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Archive 2012 · Flash stopping power
  
 
misteral
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p.1 #1 · Flash stopping power


Hello!

Please bear with my question... In This Photo, Mr Strobist himself says "300/2.8 will stop at 1/250th better than a 400/2.8"

My question then, how does this sort of thing apply to our normal exposure triangle? All things being equal, I move the aperture up and shutter speed down and I've compensated 1 stop with another. (yes I'm being overly simplistic here, I am more referring to the light levels than how the final photo will look).

What needs to be considered then when adding in a flash? Add in a flash that syncs at 1/250 and then what? Is there a way to add in the flash to the equation? Any resources you can recomend?

Thanks!



Nov 19, 2012 at 07:08 PM
Mishu01
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p.1 #2 · Flash stopping power


Well... English is not my first language but IMHO the quote is not about exposure... 1/250 is the sync speed so the camera will record more motion blur from a longer lens than from a shorter one... ideally you need to shoot at least at 1/focal length seconds in order to avoid motion blur... When the sync speed is 1/250 is obviously that the shorter lens acts better...

Don't take my words as Scripture... English plays with me sometimes



Nov 19, 2012 at 08:04 PM
misteral
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p.1 #3 · Flash stopping power


Your English is better than my Romanian


If I'm understanding you, and again I'm using the most basic concept on this...

Sync is 1/250, so at 300mm you would "ideally" use a shutter speed of 1/300, and at 400mm of 1/400, so in THIS case 300 being closer to 250.

I think I'm getting it..

mulțumesc!



Nov 19, 2012 at 08:33 PM
 

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Mishu01
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p.1 #4 · Flash stopping power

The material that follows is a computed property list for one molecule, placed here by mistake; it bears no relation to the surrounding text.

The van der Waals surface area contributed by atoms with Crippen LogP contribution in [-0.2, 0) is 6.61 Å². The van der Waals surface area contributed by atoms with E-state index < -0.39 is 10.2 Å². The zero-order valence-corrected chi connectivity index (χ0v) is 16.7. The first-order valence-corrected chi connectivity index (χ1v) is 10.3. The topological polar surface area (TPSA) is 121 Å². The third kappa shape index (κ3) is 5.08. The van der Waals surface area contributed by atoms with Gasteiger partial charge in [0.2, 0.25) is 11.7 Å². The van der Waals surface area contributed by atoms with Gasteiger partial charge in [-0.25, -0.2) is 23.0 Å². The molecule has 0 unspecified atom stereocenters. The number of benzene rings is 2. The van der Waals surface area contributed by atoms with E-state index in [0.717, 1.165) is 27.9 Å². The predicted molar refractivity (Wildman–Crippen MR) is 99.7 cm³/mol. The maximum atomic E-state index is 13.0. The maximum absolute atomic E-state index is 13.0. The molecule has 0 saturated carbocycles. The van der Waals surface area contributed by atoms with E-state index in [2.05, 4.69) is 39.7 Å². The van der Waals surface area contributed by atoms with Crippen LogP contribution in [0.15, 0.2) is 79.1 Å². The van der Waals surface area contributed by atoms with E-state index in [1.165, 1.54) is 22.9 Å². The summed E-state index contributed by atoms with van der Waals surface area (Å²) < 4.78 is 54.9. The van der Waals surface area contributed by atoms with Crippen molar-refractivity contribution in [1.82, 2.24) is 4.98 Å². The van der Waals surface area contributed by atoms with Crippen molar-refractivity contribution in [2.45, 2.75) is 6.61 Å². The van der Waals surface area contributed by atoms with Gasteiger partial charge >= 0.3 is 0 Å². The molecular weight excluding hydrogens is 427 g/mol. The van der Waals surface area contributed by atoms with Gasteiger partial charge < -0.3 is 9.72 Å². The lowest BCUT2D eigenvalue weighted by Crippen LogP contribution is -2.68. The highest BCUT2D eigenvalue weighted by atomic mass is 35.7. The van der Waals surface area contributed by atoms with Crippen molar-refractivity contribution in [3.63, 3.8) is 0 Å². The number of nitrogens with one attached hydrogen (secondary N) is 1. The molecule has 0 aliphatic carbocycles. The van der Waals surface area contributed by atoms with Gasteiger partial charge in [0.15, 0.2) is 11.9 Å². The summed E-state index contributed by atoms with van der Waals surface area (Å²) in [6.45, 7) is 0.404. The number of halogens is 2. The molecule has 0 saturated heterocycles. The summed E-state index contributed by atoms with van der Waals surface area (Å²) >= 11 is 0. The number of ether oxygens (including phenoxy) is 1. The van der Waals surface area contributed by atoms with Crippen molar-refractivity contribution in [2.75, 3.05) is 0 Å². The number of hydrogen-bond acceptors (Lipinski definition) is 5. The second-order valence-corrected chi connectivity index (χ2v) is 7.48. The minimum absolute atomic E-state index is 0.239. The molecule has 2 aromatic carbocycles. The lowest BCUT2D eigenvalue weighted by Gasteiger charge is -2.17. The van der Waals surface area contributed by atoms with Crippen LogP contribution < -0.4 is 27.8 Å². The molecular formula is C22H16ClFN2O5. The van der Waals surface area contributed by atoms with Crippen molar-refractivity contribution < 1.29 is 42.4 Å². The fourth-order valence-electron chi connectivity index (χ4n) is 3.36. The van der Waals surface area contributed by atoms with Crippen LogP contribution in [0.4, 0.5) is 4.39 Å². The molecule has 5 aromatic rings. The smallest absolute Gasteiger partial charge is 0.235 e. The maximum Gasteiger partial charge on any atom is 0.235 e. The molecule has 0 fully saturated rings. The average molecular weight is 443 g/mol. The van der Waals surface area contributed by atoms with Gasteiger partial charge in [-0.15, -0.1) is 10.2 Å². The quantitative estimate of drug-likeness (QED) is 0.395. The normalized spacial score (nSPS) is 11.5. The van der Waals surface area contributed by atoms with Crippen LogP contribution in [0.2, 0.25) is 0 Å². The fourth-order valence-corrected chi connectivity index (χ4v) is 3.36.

Correct! That's why he counts five compromises... not just the usual three from the exposure triangle. Bringing a flash in the equation when shooting with long lenses is tricky. (well, for me flash is always tricky )

Glad to help someone who know to properly spell "mulțumesc"!



Nov 19, 2012 at 09:02 PM
Steve Wylie
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p.1 #5 · Flash stopping power


It's simply that motion blur will show up more with a longer lens than with a wider lens. More pixels are devoted to the blurry area in a close-up photo than in a wider one. That's why wide-angle landscape shots appear to be sharper than closeups. The flash does not change the "stopping power" from one lens to another.


Nov 20, 2012 at 05:33 AM
no_surrender
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p.1 #6 · Flash stopping power


Steve, I've been meaning to ask you...do you use flash during your night game photography? My squadron football team has been asking me to shoot a game for them, but I know nothing about how you do what you do.

I finally got some strobes and was thinking long throw reflector, but don't want to be blinding or distracting the players during the game. With that being said, I turned down the shoot altogether.

Kevin



Nov 23, 2012 at 04:46 AM





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